The proposal then goes on to describe a number of 'node' types and 'arrow' types such as might be used to represent diagrammatically the entities and relationships typical of a complex organisation such as CERN...

We can call the circles nodes, and the arrows links. Suppose each node is like a small note, summary article, or comment. I'm not over concerned here with whether it has text or graphics or both. Ideally, it represents or describes one particular person or object. Examples of nodes can be:

The proposal also lists a number of relationship types that might hold between these various types of thing. For some pair of entities A and B, they might stand in one of any number of relationships. It might be true that 'A'...

In doing so, the WWW proposal makes an interesting claim: that the complex mesh of information relating people, software, documents, concepts, organizations and other types of stuff could be understood through a very simple metaphor. The metaphor is that of a web of named relationships connecting uniquely identified things. This is, and not through coincidence, the exact same model for representing information as that adopted in RDF.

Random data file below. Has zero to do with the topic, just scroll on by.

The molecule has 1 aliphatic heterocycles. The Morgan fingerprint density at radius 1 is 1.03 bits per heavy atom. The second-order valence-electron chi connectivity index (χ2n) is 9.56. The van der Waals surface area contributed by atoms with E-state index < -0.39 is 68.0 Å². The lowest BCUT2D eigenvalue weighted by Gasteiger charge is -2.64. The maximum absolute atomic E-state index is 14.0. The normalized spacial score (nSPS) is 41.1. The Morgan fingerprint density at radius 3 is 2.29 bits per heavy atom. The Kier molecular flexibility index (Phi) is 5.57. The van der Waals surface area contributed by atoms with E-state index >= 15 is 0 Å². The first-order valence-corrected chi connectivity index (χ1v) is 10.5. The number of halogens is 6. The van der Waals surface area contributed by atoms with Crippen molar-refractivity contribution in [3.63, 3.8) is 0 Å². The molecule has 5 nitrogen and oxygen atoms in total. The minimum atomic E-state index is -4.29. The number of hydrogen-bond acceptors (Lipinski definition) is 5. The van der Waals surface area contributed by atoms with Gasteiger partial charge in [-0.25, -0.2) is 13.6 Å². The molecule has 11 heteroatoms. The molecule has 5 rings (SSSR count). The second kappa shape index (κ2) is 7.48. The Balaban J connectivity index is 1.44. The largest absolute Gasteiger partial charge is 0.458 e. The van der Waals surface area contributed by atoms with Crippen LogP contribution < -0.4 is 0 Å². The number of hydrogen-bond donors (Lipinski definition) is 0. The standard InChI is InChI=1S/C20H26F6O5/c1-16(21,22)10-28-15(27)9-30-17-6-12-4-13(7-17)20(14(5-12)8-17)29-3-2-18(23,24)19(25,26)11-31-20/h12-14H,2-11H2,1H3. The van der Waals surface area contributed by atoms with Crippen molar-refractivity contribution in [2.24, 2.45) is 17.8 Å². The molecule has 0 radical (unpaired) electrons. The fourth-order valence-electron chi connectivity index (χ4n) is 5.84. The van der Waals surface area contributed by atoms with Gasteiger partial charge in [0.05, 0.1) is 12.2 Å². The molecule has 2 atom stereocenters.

Nodes and Arrows; Entities and Relationships

There are a number of different terminologies for talking about the same broad family of approaches to information management. The WWW proposal uses the terminology of 'node and arrow' diagrams, such as that reproduced above. Many in the database and data modeling communities talk of 'entity - relationship' modeling. RDF models are often represented graphically as 'node and arc' diagrams. In RDF contexts we also talk about the entities represented by nodes as 'Resources', and the relationships and attributes shown as arcs/arrows are called 'Properties'.

Despite terminological differences, RDF can be seen as the eventual formalization of this long-delayed component of the Web architecture. RDF is the W3C's recommended technology for describing 'data about data', or metadata. The notion of 'data about data' is somewhat confusing in a Web context. It is often useful to think about RDF models as a form of 'self describing' data. To understand this, it is important to appreciate the central role played by identifiers in the Web architecture.

"The Web works best when anything of value and identify is a first class object. If something does not have a URI, you can't refer to it, and the power of the Web is the less for that."
-- TimBL, Dec 1996

On the Web, everything is a considered to be a 'resource', ie. a thing that can be identified, and through identification, be used. The vast 'nodes and arrows' diagram that constitutes the current World Wide Web consists mostly of documents connected by links whose type is relatively meaningless (the label is "href", which merely means "links to"). With the development of RDF and XML, we can anticipate a richer Web in which these nameable interrelationships are modelled in RDF and written down in XML syntax using RDF and X-Link.